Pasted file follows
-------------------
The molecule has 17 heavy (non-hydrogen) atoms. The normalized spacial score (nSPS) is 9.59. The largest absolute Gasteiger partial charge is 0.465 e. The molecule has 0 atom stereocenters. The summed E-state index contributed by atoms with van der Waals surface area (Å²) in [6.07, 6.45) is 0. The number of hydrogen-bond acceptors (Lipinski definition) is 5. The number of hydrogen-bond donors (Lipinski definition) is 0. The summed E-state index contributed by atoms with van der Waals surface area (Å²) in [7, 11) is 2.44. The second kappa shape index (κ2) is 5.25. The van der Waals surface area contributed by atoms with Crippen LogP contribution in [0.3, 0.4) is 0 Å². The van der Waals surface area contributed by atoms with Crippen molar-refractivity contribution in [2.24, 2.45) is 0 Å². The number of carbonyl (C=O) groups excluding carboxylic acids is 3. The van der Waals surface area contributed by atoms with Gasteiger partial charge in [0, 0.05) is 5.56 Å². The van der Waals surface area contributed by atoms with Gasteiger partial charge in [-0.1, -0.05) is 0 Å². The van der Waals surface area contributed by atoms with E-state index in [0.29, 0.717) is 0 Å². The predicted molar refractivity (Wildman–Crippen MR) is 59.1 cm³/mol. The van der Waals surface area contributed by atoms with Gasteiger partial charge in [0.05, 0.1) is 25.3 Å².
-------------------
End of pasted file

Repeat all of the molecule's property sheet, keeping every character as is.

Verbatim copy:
The molecule has 17 heavy (non-hydrogen) atoms. The normalized spacial score (nSPS) is 9.59. The largest absolute Gasteiger partial charge is 0.465 e. The molecule has 0 atom stereocenters. The summed E-state index contributed by atoms with van der Waals surface area (Å²) in [6.07, 6.45) is 0. The number of hydrogen-bond acceptors (Lipinski definition) is 5. The number of hydrogen-bond donors (Lipinski definition) is 0. The summed E-state index contributed by atoms with van der Waals surface area (Å²) in [7, 11) is 2.44. The second kappa shape index (κ2) is 5.25. The van der Waals surface area contributed by atoms with Crippen LogP contribution in [0.3, 0.4) is 0 Å². The van der Waals surface area contributed by atoms with Crippen molar-refractivity contribution in [2.24, 2.45) is 0 Å². The number of carbonyl (C=O) groups excluding carboxylic acids is 3. The van der Waals surface area contributed by atoms with Gasteiger partial charge in [0, 0.05) is 5.56 Å². The van der Waals surface area contributed by atoms with Gasteiger partial charge in [-0.1, -0.05) is 0 Å². The van der Waals surface area contributed by atoms with E-state index in [0.29, 0.717) is 0 Å². The predicted molar refractivity (Wildman–Crippen MR) is 59.1 cm³/mol. The van der Waals surface area contributed by atoms with Gasteiger partial charge in [0.05, 0.1) is 25.3 Å².